The G-quadruplex (G4) is a non-canonical DNA structure consisting of four strands stabilized by Hoogsteen bonds that has received significant attention in the recent years. G4s have been implicated in numerous cellular contexts and functions [1,2], including telomeres [3], cis-acting regulatory elements [4], transcription [5], and replication [6,7,8]. Four runs of guanine must be present in the DNA sequence from which a G4 is created [9,10]. While bimolecular or tetramolecular G-quadruplexes have been discussed in the context of short oligomers, or of interchromosomal interactions of telomeres [11], their significance for nuclear DNA under physiological conditions has been generally dismissed on the grounds of low strand concentration in the cell nucleus [12]. All eukaryotic and prokaryotic genomes are built from double-stranded DNA (dsDNA). In double-stranded genomic DNA, quadruplex structures may be formed using guanines originating either from one strand or from both strands of dsDNA. As first observed by Cao et al [13], the presence of a second strand with a complementary sequence opens the possibility of G-quadruplex configurations in which the four tracts of guanine are distributed between the two strands of DNA. For example, the sequence GGGAGGGACCCACCC is complemented by CCCTCCCTGGGTGGG, and the 12 guanines from both strands may be combined into a single G4 cage structure. The same number of Watson-Crick base pairs need to be broken to create a G4 from this sequence as in the “standard” case of a quadruplex with all guanines coming from the same strand of dsDNA, therefore no major energetic difference between the interstrand and intrastrand configurations should be expected. Nonetheless the definition of a quadruplex-forming sequence used in most genome-wide studies of G-quadruplex DNA is the same as for single-stranded DNA, implicitly assuming that, to form a quadruplex, four tracts of guanine, usually each at least 3nt long, must be positioned in consecutive locations along the same strand of DNA. This assumption has become a nearly unchallenged consensus in the field. As a consequence, the sequence motif G3+N1-7G3+N1-7G3+N1-7G3+ (or C3+N1-7C3+N1-7C3+N1-7C3+ for the complementary strand), see e.g. [14] has been adopted to predict potential sites of G-quadruplex formation in the genome. This motif, or its variants with different limits on the length of the loops, has been used in most algorithms for predicting putative quadruplex sequences (PQS), including Quadparser [12], G4 Calculator [15], QGRS Mapper [16], and others. Likewise, PQS databases, e.g. ([17,18]), and whole-genome analysis studies in higher eukaryotes, e.g. ([5,6,7,10,14,1928]), amounting to several hundred reports published to date, have used this motif or its variant [29]; with notable exceptions in the papers mapping possible quadruplexes in the yeast genome [13] and the human mitochondrial genome [30].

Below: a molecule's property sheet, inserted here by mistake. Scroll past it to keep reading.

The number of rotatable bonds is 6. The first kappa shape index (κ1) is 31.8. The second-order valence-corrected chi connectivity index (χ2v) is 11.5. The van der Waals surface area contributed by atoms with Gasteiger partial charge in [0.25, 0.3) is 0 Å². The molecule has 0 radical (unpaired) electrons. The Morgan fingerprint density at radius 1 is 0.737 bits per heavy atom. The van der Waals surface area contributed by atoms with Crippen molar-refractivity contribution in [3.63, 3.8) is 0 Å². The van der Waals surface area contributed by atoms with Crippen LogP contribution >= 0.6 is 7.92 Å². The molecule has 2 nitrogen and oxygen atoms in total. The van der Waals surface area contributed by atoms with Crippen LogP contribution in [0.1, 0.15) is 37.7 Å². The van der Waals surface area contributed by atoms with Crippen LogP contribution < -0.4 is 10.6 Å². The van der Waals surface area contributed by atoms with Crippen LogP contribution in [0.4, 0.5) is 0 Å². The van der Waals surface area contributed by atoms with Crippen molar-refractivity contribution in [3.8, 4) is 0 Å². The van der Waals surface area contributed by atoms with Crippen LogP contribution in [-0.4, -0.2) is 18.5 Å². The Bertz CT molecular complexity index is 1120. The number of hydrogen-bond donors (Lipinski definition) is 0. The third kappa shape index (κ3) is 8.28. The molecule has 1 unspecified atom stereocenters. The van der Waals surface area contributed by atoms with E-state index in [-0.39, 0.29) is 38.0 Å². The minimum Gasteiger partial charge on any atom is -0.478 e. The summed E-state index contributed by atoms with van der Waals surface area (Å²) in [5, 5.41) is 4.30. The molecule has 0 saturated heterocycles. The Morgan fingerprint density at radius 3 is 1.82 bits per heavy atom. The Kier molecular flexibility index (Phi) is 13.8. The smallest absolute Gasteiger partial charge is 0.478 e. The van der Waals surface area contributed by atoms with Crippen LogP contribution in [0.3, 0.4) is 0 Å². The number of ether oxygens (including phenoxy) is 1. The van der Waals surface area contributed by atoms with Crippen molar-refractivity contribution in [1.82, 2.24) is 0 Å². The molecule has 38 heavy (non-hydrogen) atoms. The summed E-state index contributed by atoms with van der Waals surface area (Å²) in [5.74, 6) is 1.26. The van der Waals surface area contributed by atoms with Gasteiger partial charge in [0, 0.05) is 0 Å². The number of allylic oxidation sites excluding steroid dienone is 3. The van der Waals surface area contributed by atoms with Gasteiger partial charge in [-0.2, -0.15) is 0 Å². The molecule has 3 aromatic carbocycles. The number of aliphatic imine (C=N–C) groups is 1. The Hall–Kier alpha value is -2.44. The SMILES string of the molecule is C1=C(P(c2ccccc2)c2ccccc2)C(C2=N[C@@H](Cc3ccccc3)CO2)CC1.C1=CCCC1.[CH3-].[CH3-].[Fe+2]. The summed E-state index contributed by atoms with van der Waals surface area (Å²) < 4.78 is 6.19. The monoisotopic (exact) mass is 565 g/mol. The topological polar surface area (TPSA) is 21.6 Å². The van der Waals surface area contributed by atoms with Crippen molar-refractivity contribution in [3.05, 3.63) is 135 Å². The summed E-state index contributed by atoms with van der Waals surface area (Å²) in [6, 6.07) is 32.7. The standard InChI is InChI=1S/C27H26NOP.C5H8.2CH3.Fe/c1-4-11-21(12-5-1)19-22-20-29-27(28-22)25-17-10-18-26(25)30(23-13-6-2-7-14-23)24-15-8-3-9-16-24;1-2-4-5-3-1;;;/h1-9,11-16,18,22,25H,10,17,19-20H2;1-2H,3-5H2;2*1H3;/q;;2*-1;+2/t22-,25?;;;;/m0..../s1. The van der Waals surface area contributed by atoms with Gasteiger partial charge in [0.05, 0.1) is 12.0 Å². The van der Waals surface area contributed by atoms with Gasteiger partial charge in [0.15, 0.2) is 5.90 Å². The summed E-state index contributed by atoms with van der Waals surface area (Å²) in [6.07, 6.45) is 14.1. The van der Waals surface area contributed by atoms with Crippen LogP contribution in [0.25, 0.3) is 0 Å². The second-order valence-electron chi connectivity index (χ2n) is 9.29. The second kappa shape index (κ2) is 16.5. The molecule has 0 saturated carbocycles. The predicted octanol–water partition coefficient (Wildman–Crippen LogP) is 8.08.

Here, I use a modified version of the approach of Cao et al. [13] to identify sequences potentially forming G-quadruplexes of all types in the human genome, demonstrating their high prevalence. Analysis of enrichment and overlap with functional sites points to association of distinct types of functional loci with the different topologies of G-quadruplex structures, which may suggest that the different G4 topologies are involved in different cellular processes.